Fall 2014

From Atoms to the Stars

What are the origins of the chemical elements that compose life on Earth? How has the universe evolved since the Big Bang, and where is it heading? And how does our understanding of the transformations of matter affect our ability to combat disease and build a sustainable future for our species?

Through the study of contemporary developments in astronomy and chemistry, the Fall 2014 issue of Dædalus – guest-edited by Jerrold Meinwald and Jeremiah P. Ostriker responds to these profound questions, exploring our universe from the simplest atom, hydrogen, to the awe-inspiring “walls” of galaxies measuring up to billions of light-years across.

Each of the eleven essays in this volume discusses a specific area of study to which the essay’s author has made major contributions. But these areas of focus, like the greater disciplines of astronomy and chemistry, are also interconnected. As Ostriker writes in his contribution to the issue, “Astronomy starts at the point to which chemistry has brought us: atoms. The basic stuff of which the planets and stars are made is the same as the terrestrial material discussed and chemically analyzed in this volume.”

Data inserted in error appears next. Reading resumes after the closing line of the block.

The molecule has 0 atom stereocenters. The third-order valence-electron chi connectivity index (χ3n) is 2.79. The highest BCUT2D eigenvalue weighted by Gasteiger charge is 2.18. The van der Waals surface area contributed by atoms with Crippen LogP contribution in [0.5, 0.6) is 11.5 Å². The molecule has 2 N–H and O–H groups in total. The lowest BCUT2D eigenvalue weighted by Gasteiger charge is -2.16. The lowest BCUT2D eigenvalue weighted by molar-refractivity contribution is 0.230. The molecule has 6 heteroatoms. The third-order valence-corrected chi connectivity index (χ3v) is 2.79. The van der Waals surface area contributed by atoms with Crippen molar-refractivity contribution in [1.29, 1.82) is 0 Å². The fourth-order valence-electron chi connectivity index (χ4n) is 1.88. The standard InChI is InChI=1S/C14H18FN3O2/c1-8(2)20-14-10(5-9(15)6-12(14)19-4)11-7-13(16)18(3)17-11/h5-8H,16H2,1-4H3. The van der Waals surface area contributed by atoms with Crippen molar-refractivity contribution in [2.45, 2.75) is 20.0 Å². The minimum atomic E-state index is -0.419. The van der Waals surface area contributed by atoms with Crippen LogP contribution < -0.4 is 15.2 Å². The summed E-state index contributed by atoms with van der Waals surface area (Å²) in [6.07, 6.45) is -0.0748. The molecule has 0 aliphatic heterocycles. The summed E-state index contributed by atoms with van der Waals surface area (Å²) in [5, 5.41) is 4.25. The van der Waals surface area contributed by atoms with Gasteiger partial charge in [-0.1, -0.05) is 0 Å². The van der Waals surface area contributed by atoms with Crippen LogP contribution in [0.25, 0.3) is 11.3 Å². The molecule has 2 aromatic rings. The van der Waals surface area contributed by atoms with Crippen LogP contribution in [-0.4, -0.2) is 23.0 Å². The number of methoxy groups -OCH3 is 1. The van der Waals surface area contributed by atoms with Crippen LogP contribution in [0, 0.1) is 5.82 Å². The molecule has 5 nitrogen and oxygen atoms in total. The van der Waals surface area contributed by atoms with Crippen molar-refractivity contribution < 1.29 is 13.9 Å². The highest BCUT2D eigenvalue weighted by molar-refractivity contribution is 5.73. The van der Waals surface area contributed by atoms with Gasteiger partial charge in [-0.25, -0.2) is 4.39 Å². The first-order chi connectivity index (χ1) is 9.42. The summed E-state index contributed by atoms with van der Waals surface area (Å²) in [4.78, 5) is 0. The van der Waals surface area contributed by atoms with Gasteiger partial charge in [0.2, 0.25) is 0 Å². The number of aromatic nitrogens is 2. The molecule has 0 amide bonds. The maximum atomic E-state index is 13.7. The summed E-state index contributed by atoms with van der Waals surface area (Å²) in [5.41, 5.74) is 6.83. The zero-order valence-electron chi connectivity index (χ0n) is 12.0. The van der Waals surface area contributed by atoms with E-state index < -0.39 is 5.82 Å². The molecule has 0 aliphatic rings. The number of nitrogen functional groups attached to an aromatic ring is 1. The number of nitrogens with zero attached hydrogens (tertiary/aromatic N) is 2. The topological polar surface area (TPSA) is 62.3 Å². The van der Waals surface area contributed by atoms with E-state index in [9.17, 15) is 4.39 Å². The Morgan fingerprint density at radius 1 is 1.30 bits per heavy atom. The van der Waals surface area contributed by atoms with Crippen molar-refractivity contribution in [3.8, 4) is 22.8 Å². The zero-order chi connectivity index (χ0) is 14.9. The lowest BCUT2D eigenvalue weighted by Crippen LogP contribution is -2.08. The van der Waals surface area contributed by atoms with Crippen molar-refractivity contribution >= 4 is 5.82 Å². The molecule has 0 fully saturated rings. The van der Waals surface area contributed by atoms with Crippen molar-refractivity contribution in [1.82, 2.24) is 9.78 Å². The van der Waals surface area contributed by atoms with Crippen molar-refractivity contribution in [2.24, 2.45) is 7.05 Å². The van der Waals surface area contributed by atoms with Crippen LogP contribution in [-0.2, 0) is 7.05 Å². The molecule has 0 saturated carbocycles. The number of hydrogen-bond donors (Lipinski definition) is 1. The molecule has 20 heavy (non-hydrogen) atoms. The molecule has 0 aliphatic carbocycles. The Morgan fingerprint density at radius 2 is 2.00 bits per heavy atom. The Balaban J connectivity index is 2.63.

Image:
“Life seen as a miracle of organized atoms.” Artwork by Adam Hurwitz. © by American Academy of Arts & Sciences.
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Woman composed of elements from the periodic table stands at attention in outer space
Image:
“Life seen as a miracle of organized atoms.” Artwork by Adam Hurwitz. © by American Academy of Arts & Sciences.